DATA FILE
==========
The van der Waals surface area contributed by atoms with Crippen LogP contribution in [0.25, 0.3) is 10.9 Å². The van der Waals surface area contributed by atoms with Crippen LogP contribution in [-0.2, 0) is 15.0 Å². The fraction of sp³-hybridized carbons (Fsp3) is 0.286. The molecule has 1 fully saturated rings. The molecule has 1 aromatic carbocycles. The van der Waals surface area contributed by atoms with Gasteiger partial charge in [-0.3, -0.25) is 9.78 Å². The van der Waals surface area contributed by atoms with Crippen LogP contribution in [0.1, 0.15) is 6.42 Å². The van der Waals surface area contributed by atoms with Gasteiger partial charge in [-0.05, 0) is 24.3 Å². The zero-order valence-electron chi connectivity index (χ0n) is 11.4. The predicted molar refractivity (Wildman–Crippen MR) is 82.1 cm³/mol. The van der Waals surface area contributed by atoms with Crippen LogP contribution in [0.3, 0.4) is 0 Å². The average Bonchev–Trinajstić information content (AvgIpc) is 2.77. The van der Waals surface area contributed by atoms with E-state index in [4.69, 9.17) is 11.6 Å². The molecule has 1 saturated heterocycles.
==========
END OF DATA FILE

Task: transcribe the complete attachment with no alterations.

The van der Waals surface area contributed by atoms with Crippen LogP contribution in [0.25, 0.3) is 10.9 Å². The van der Waals surface area contributed by atoms with Crippen LogP contribution in [-0.2, 0) is 15.0 Å². The fraction of sp³-hybridized carbons (Fsp3) is 0.286. The molecule has 1 fully saturated rings. The molecule has 1 aromatic carbocycles. The van der Waals surface area contributed by atoms with Gasteiger partial charge in [-0.3, -0.25) is 9.78 Å². The van der Waals surface area contributed by atoms with Crippen LogP contribution in [0.1, 0.15) is 6.42 Å². The van der Waals surface area contributed by atoms with Gasteiger partial charge in [-0.05, 0) is 24.3 Å². The zero-order valence-electron chi connectivity index (χ0n) is 11.4. The predicted molar refractivity (Wildman–Crippen MR) is 82.1 cm³/mol. The van der Waals surface area contributed by atoms with Crippen LogP contribution in [0.3, 0.4) is 0 Å². The average Bonchev–Trinajstić information content (AvgIpc) is 2.77. The van der Waals surface area contributed by atoms with E-state index in [4.69, 9.17) is 11.6 Å². The molecule has 1 saturated heterocycles.